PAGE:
Faced with two candidates with the same level of qualifications and professional experience, what is it that sets one apart from another? What will make you look more favourably on one than the other? The answer is their skill set.

What are skill sets?

An individual’s combination of abilities, knowledge and experience creates a unique skill set that illustrates that individual’s ability to perform in a specific role. This combination can include both professional and general skills, presenting a potential candidate who is more than just a string of academic accreditations and achievements that are the norm for jobs in engineering.

A skillset demonstrates tangible evidence of that individual’s accomplishments in the workplace and desire to continue to improve their skills and progress in their careers.

A new way of thinking

A core element of this ‘reset’ in the methods of recruitment has evolved out of the changing demands of the selection criteria. As the skills gap has widened, the reliance on a specific set of qualifications has narrowed the amount of choice, essentially barring the way in for many competent applicants. Widening the selection criteria to skill sets means that engineering firms are essentially deflating reliance on degree requirements and removing barriers to engineering jobs that may well have been out of the reach of otherwise competent and capable candidates.

What does a skill set demonstrate?

A skill set is highlighted alongside your professional skill set and demonstrates a much wider and more ‘rounded’ personality. These skills tend to be transferrable and underpin your overall ability to perform a job function. For example, candidates applying for a staff engineering role will need to demonstrate that they have the right academic qualifications. However, those who will stand out are those who can additionally show that they have skills in communicating and creative problem-solving.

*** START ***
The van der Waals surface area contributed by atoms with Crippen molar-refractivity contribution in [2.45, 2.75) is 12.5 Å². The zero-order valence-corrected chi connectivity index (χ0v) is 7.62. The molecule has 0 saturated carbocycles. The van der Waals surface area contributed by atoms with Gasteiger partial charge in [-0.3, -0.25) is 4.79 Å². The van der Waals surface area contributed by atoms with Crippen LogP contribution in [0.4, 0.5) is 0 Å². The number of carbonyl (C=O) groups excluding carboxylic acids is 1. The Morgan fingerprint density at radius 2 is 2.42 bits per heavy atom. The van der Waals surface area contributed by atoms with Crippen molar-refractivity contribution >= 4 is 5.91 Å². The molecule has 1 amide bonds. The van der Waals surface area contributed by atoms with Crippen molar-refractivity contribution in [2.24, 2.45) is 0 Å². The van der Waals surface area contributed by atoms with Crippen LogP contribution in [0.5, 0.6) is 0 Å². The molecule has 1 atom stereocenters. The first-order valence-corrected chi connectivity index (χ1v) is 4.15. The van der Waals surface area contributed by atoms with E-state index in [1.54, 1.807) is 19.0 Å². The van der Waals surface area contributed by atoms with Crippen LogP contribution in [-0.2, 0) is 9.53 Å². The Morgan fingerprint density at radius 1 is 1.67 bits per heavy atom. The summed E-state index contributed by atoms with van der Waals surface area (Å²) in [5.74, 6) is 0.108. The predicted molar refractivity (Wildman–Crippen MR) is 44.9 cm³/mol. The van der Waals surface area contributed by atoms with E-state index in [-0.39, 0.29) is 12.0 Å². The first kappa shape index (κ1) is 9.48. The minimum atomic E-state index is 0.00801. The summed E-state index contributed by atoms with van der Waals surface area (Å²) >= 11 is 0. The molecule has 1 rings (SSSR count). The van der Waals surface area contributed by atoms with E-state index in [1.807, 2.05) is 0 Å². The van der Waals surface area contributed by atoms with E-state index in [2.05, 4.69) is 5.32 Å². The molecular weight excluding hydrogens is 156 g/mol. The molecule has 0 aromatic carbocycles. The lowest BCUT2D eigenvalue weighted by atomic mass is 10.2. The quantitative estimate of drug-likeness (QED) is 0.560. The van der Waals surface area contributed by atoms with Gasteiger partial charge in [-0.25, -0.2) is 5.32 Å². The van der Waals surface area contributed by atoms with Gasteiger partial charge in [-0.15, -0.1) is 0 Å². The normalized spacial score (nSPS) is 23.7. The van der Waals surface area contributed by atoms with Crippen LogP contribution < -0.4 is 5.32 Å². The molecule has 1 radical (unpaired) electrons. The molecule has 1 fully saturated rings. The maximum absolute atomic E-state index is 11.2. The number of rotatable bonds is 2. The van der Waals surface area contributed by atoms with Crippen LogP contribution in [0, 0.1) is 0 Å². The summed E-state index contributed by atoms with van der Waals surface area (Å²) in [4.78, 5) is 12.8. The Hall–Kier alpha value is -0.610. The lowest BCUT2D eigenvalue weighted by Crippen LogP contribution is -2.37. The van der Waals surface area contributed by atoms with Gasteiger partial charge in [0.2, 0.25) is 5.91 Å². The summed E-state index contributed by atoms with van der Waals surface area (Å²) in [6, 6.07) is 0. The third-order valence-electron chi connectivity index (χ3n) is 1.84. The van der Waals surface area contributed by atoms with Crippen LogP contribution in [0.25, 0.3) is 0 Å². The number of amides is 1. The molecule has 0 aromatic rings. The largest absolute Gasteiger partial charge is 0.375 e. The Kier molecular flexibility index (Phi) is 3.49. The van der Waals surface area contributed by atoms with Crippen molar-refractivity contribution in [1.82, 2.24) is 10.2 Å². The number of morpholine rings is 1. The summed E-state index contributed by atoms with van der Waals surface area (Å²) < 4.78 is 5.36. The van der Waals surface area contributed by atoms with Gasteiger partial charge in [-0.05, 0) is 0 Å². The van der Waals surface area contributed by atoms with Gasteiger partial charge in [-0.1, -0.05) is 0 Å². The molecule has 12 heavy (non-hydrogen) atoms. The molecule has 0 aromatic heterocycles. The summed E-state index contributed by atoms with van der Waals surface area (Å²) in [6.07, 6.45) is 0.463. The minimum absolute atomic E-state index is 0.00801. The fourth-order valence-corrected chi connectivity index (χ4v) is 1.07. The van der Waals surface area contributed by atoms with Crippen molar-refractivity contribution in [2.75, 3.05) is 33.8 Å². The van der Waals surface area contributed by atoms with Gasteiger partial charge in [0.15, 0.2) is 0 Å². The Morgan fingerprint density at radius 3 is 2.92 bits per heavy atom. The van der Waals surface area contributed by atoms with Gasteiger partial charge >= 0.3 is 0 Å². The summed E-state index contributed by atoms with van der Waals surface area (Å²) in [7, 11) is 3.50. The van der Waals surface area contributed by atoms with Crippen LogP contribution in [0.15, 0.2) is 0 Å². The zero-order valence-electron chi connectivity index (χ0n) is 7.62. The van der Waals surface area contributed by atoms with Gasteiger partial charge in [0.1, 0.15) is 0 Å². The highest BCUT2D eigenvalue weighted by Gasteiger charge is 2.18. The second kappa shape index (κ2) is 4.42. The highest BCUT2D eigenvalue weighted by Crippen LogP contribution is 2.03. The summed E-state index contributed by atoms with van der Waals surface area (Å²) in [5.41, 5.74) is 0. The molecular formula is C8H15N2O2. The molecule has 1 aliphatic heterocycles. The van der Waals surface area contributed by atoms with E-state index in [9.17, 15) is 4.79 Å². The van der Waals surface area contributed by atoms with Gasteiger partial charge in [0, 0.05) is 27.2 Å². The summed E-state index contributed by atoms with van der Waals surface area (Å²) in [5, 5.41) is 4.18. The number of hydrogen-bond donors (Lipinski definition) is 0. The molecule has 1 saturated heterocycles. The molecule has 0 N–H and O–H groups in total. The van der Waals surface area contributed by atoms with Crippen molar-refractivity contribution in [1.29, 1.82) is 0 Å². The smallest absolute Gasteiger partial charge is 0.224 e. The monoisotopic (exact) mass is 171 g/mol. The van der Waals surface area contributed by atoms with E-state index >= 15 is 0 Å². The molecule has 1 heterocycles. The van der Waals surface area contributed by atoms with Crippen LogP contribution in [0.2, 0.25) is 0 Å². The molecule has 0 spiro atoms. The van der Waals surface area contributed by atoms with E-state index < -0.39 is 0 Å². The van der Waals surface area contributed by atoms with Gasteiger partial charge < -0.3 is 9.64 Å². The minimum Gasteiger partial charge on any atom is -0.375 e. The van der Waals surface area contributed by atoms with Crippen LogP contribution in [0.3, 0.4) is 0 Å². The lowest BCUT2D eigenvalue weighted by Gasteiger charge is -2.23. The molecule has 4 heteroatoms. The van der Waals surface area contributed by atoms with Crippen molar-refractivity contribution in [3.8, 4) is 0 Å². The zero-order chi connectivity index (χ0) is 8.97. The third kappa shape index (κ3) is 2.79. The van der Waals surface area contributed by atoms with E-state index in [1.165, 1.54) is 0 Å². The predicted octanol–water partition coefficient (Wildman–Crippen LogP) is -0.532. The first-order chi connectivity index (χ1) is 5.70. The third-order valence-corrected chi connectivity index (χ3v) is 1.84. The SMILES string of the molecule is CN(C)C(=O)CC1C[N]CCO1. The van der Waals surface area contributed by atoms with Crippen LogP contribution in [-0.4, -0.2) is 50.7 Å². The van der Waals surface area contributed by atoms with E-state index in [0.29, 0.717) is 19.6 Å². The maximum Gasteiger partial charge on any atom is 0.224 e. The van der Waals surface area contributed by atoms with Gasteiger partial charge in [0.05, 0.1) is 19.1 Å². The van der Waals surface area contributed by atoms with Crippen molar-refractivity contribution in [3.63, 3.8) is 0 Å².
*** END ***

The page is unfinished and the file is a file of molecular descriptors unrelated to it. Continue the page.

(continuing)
Different skills you need to be looking for include: (soft skills) decision making, multitasking, creative problem solving, collaboration, teamwork, empathy, leadership, communication, and initiative – though this list is by no means exhaustive.

Hard skills tend to be those that have involved a degree of professional and personal development undertaken through learning and independent study.

A demonstration of experience

Obviously, the more skills you can showcase, the more experience you can surmise from a CV. An engineering firm will look for a different set of hard skills than, for example, a healthcare or education environment. For example, a staff engineer may have additional skills based in problem-solving, coding and network management. In contrast, a candidate in an education role will require a demonstration of conflict resolution, motivation, and empathy.

When advertising for jobs, engineering firms need to think long and hard about the range of soft and hard skill sets that are pertinent to the roles on offer and build these into the job description. This gives a much wider set of criteria around which potential candidates can build a relevant and pertinent application, breaking down previous barriers which may have previously held them back from applying.

Look out for evidence of these skills being employed in actual circumstances. Although there is not the time or space to go through every single one in detail on a CV, it should include enough information to elicit further interest from the recruitment process.

If you need to understand further the role skill sets can play in your next round of recruitment, BMS can help to build them into your job descriptions. Upload your vacancy here.